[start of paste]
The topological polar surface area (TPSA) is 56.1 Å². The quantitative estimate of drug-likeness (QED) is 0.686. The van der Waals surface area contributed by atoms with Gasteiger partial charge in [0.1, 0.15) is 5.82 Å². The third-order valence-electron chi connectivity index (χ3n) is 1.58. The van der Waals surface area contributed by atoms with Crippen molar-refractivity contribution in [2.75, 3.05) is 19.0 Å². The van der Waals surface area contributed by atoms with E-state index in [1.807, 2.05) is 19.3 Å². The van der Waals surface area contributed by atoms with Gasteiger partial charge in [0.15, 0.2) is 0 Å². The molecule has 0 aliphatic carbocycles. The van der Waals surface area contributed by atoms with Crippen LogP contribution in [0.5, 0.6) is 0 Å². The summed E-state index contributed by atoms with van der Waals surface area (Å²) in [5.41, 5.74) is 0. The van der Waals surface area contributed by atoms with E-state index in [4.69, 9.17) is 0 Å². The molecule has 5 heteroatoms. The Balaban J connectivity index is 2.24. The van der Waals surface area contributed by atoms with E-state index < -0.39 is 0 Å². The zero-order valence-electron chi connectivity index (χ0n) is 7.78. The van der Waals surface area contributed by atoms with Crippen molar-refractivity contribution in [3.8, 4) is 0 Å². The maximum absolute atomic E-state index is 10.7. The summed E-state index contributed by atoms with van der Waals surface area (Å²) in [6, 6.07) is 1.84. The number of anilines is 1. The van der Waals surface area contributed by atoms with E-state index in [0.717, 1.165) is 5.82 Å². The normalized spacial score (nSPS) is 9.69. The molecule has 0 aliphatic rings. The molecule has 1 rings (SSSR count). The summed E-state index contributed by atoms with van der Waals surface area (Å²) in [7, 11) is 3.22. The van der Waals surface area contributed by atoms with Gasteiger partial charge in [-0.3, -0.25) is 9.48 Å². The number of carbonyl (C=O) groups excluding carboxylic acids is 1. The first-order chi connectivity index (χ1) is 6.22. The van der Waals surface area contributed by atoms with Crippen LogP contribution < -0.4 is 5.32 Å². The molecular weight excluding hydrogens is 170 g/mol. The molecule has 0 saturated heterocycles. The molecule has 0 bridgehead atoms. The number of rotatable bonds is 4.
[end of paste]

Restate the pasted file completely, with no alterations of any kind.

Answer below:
The topological polar surface area (TPSA) is 56.1 Å². The quantitative estimate of drug-likeness (QED) is 0.686. The van der Waals surface area contributed by atoms with Gasteiger partial charge in [0.1, 0.15) is 5.82 Å². The third-order valence-electron chi connectivity index (χ3n) is 1.58. The van der Waals surface area contributed by atoms with Crippen molar-refractivity contribution in [2.75, 3.05) is 19.0 Å². The van der Waals surface area contributed by atoms with E-state index in [1.807, 2.05) is 19.3 Å². The van der Waals surface area contributed by atoms with Gasteiger partial charge in [0.15, 0.2) is 0 Å². The molecule has 0 aliphatic carbocycles. The van der Waals surface area contributed by atoms with Crippen LogP contribution in [0.5, 0.6) is 0 Å². The summed E-state index contributed by atoms with van der Waals surface area (Å²) in [5.41, 5.74) is 0. The van der Waals surface area contributed by atoms with E-state index in [4.69, 9.17) is 0 Å². The molecule has 5 heteroatoms. The Balaban J connectivity index is 2.24. The van der Waals surface area contributed by atoms with E-state index < -0.39 is 0 Å². The zero-order valence-electron chi connectivity index (χ0n) is 7.78. The van der Waals surface area contributed by atoms with Crippen molar-refractivity contribution in [3.8, 4) is 0 Å². The maximum absolute atomic E-state index is 10.7. The summed E-state index contributed by atoms with van der Waals surface area (Å²) in [6, 6.07) is 1.84. The number of anilines is 1. The van der Waals surface area contributed by atoms with E-state index in [0.717, 1.165) is 5.82 Å². The normalized spacial score (nSPS) is 9.69. The molecule has 0 aliphatic rings. The molecule has 1 rings (SSSR count). The summed E-state index contributed by atoms with van der Waals surface area (Å²) in [7, 11) is 3.22. The van der Waals surface area contributed by atoms with Gasteiger partial charge in [-0.3, -0.25) is 9.48 Å². The number of carbonyl (C=O) groups excluding carboxylic acids is 1. The first-order chi connectivity index (χ1) is 6.22. The van der Waals surface area contributed by atoms with Crippen LogP contribution < -0.4 is 5.32 Å². The molecular weight excluding hydrogens is 170 g/mol. The molecule has 0 saturated heterocycles. The molecule has 0 bridgehead atoms. The number of rotatable bonds is 4.